While talks for purchasing the Turkey Run property for the state were under way, the commission learned of the opportunity to purchase the rugged area of McCormick’s Creek in Owen County. A total of $5,250 was raised, one-fourth of which by Owen County residents, and McCormick’s Creek became Indiana’s first state park. The commission later acquired the Turkey Run property.

When the last notes of music from the various pageants faded away and celebrants packed their costumes, the commission attempted to take advantage of the new opportunities presented by the centennial observance. Although a 1917 bill calling for the establishment of a permanent state agency for history failed, the commission was resurrected following World War I to organize a county-by-county war history. Since that time, Indiana has consistently funded a state historical agency.

The commission’s spirit is today kept alive by the activities of the Indiana Historical Bureau, but few may know of the lasting legacy of the nine-member body that pushed and prodded the state to at last take a real interest in its own past.

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What-are-you-reading-Wednesday: A History of the World in Six Glasses

December 2, 2009

By Kristen Fuhs Wells, communications director at the Indiana Humanities Council.

In A History Of The World In Six Glasses, Tom Standage boldly states that the history of the world can be told using six signature beverages (beer, wine, spirits, coffee, tea and Coca-Cola). These drinks are intricately linked to six major periods in world history–from our nomadic brethren deciding to stay in one place to the current fascination with Coca-Cola.

He goes on to divide history much like archaeologists divide it based on different materials (stone, bronze, iron) only in the form of beverages. But not in a world history textbook kind of way (although I did find myself re-learning bits of world history that I had forgotten over the years). Instead, Standage summarizes great periods of history and concepts into just a few sentences, sprinkles in a few interesting factoids and connects both big picture thoughts and minute details to the development of these beverages, as well as their widespread adoption. Standage explains how these beverages extended life expectancies, fueled the enlightenment, contributed to wars, and divided cultures. For example:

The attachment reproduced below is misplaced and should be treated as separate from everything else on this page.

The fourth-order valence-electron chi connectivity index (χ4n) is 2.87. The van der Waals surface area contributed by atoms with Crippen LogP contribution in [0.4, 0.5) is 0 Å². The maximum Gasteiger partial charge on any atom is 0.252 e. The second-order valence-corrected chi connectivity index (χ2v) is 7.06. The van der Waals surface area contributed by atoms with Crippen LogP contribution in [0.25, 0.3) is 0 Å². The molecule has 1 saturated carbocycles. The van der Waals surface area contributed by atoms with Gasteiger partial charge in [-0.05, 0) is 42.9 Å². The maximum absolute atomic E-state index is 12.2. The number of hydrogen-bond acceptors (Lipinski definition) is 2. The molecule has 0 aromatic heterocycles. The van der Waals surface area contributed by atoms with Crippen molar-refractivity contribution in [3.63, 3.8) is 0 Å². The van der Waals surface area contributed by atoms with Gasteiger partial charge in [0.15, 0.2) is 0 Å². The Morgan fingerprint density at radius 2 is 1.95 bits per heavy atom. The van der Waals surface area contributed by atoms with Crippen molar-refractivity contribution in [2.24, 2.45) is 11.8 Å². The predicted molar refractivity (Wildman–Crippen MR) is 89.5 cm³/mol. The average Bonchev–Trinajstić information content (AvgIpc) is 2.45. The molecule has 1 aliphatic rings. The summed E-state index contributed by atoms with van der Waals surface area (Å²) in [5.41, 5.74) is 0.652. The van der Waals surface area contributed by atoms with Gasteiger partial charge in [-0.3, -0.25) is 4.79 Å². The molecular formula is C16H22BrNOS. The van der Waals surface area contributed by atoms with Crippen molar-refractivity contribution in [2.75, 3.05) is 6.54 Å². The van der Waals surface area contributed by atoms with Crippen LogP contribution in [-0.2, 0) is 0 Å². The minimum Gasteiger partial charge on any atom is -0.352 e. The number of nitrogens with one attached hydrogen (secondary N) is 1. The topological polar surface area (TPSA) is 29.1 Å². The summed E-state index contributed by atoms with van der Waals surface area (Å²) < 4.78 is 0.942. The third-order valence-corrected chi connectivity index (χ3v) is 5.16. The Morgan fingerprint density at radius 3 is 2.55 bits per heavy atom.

Beer contributed to an increase in farming and decrease in hunting.
Wine divided classes and cultures, particularly in Greece and Rome. 
Spirits influenced slavery, the American Revolution, and contributed to the British Navy’s strength.
Tea improved and sustained life, and it was the “lubricant” for the industrial revolution.
Coffee (and coffeehouses) served as fuel for the enlightenment.
Coca-Cola, love it or hate it, is symbolic of America’s rise in dominance.

Some of those interesting tidbits include that the oldest known recipe is for beer; that Coca-Cola created a clear, un-branded bottle for a leader in the Soviet Union so that he wouldn’t be seen drinking Coke during the Cold War; and that rum significantly contributed to the dominance of the British navy because it kept scurvy at bay.

It’s a brisk read, and offers fascinating insights into our history, and into human nature.

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The humanities: It’s not about what they are; it’s what we do

November 16, 2009

Due to an overwelmingly positive response, we wanted to share the following article with you, which was published in a variety of newspapers throughout Indiana, including the Indianapolis Star on Nov. 4, under the headline “Get in touch with the humanities.”

By Keira Amstutz, president and CEO of the Indiana Humanities Council. 

Once, after a dance performance, Isadora Duncan was asked what the dance meant. Her response has become famous as a terse description of art’s purpose: “If I could tell you what it meant,” she said, “there would be no point in dancing it.”

In my role as president and CEO of the Indiana Humanities Council, I often find myself being asked, “What are the humanities?” And sometimes, like Isadora Duncan, I think it’d be easier to dance than answer the question.

Why? Because sometimes describing the humanities is like describing the wind – it’s easier to say what it does than what it is. It swirls leaves on an autumn sidewalk. It teases a little girl’s hair. It pulses through a wheat field like waves on a landlocked sea.

So, I thought I’d explain what the humanities are by explaining what you can do – and perhaps already do – in, through and with them every day.

I don’t pretend that this list is conclusive; I know it only scratches the surface. But I hope that it will, in its breadth and diversity, allow you to create – and, more important, put into action – your own definition of the humanities. So, let’s get started:

Read a novel. Read a poem. Read the directions on a shampoo bottle. Read the Declaration of Independence. Read a blog. Read an essay. Read a review of a book you’ll never read. Read a sacred text. Read your diary. Read to a kid. Read the liner notes to an old jazz album. Read the lyrics to a song you love. Read a libretto.